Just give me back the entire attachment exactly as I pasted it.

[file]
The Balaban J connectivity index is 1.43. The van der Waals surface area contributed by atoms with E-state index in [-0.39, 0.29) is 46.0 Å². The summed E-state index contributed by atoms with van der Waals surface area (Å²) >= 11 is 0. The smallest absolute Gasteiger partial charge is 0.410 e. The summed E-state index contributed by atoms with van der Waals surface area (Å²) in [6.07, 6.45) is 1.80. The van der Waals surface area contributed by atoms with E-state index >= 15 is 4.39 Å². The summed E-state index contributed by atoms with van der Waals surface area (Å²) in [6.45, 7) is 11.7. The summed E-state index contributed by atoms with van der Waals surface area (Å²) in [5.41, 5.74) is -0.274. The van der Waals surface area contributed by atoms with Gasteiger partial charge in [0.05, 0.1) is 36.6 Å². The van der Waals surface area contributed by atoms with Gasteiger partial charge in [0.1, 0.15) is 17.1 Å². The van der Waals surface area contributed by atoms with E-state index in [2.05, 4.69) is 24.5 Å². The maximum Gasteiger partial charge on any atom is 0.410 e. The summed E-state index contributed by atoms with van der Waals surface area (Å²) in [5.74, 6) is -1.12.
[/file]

The Balaban J connectivity index is 1.43. The van der Waals surface area contributed by atoms with E-state index in [-0.39, 0.29) is 46.0 Å². The summed E-state index contributed by atoms with van der Waals surface area (Å²) >= 11 is 0. The smallest absolute Gasteiger partial charge is 0.410 e. The summed E-state index contributed by atoms with van der Waals surface area (Å²) in [6.07, 6.45) is 1.80. The van der Waals surface area contributed by atoms with E-state index >= 15 is 4.39 Å². The summed E-state index contributed by atoms with van der Waals surface area (Å²) in [6.45, 7) is 11.7. The summed E-state index contributed by atoms with van der Waals surface area (Å²) in [5.41, 5.74) is -0.274. The van der Waals surface area contributed by atoms with Gasteiger partial charge in [0.05, 0.1) is 36.6 Å². The van der Waals surface area contributed by atoms with Gasteiger partial charge in [0.1, 0.15) is 17.1 Å². The van der Waals surface area contributed by atoms with E-state index in [2.05, 4.69) is 24.5 Å². The maximum Gasteiger partial charge on any atom is 0.410 e. The summed E-state index contributed by atoms with van der Waals surface area (Å²) in [5.74, 6) is -1.12.